Salted Chocolate Caramel Tart at Pizza East


Rich. And I mean really rich. This is your traditional basically-truffles-smeared-on-pastry. But it’s far from your ordinary take on that. The salt sharpens the richness whilst contradictorily taking the edge off it. And the milky caramel adds a sweetness that punches into the richness in a so-sweet-its-almost-bitter way. I like this dish. I particularly like that the salt is sprinkled on top, adding visual contrast and shouting about its ingredients. Though I couldn’t swear there wasn’t salt in the ganache itself. A sprinkling of nuts also added an earthen flavour and gave a hint of natural goodness (wishful thinking perhaps!), and was a good addition to the plate in a way that the cream (which I mistook for ice-cream, which definitely wouldn’t be necessary) probably wasn’t.

“This struck me as as close to an objective fault with a dish as you could get”

But this dish has a problem. I don’t know if you can see from the picture, but the caramel is sandwiched on top of the pastry and below the chocolate. This meant that

  1. it oozes out the sides, and uselessly spread onto the plate from where even the most dedicated plate-clearer (and yes, that does mean me) isn’t going to rescue it and
  2. the chocolate slides about on the caramel slick, and the dessert’s integrity is compromised.

This struck me as as close to an objective fault with a dish as you could get. It was simply a mistake to stack the dish in this way. Okay, so it might take an architectural feat to avoid the problem, such as sandwiching the caramel between two, thinner layers of chocolate, but, frankly, I think it needed it. It’s like making lasagna where you decide that for effect you’ll have the pasta super-al-dente, but which has the side-effect of making the dish impossible to eat.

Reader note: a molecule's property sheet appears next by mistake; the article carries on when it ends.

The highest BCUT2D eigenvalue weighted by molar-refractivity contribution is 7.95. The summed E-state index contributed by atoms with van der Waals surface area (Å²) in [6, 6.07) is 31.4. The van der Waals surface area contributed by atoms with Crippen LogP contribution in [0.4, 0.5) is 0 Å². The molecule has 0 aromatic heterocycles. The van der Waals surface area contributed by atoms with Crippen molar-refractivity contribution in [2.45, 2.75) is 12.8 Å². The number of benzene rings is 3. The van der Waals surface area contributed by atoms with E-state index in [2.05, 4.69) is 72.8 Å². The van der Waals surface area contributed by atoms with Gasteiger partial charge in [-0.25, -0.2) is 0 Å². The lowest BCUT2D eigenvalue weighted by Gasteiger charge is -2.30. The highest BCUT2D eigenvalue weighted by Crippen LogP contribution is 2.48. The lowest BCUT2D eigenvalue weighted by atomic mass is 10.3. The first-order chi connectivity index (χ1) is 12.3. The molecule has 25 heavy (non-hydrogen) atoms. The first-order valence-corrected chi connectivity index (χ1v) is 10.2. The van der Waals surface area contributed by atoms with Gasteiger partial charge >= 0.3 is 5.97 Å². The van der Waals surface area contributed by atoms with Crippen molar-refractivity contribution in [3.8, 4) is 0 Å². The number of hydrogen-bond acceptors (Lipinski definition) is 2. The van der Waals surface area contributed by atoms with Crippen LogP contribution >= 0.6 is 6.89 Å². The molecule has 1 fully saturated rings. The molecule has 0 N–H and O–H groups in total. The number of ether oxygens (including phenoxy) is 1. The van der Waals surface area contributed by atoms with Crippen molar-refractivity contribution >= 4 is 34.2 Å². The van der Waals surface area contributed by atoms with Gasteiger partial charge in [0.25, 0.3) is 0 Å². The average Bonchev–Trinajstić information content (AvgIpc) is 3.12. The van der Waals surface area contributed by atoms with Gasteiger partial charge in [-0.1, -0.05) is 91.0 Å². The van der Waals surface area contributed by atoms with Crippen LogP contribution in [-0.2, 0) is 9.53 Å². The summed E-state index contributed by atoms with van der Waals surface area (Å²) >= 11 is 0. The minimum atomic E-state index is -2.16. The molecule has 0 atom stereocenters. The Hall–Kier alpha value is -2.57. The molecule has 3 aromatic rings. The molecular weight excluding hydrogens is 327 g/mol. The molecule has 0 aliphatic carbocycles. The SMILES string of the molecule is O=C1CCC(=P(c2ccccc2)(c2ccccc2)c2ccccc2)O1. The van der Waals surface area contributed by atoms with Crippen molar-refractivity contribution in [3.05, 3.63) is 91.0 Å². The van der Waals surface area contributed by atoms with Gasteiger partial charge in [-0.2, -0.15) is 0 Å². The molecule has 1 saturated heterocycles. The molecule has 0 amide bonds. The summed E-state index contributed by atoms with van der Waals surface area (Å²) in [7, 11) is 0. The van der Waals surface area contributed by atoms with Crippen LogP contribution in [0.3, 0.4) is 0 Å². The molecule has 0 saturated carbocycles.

Perhaps I was unlucky. Maybe the chocolate was too cold, and therefore rigid. Maybe the caramel was too warm and therefore liquid. Maybe the pastry was too fresh and therefore difficult to cut through. But even so, you need to make sure that everyone who orders a dish can eat it as intended, and I’m pretty sure you weren’t supposed to eat this in the train-wreck form mine ended up in.


I can forgive this. It was delicious. There was also too much of it – a slice half the angle would have done – but I guess you have to offer a large enough portion that diners won’t feel hard done by, even if for a second before they taste how rich it is. If Chris’ cheese plate was anything to go by, they like to be generous.


Yes, that really is five people’s worth of cheese – at least judging by the, to be frank, slightly miserly portions you frequently get elsewhere.

I’d eat this again, especially if I’m in the joint for a pizza. Or maybe I’d get the cheese between the whole table!

35/100 Time Out’s best dishes in London

Chocolate Macaroons


To me, macaroons means the delicious sunken sand-coloured hemispheres with a slight chew that we got at Pesach (/ Passover) that were pipped to the post for my favourite festival treat by cinnamon balls.

These delicious, ganache-filled sandwiches, which have recently become the new cupcake (though I’m sure something else has in turn become the new them) have always been “macarons”.

In fact, of course, the two are the same – and the latter feature two of the former sandwiched around whatever flavoured filling (of the right consistency) you might like to pair with the shells. In spite of the reputation, I don’t think these are super-hard to get right. Have a go!

5.0 from 1 reviews
Chocolate Macaroons
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This makes a boatload of macaroons (see the picture) - they bake so quickly that making a huge batch is little more work than making far fewer, so you might as well go all-out. That said, I've never managed to pipe anything without making an amazing mess, and no doubt this mess rises exponentially the more you make. I think this might be the most I could manage without coating the entire kitchen with batter. Some recipes suggest almond flour rather than ground almonds - but I think these should have a nice, slightly gritty texture, so would push for the latter.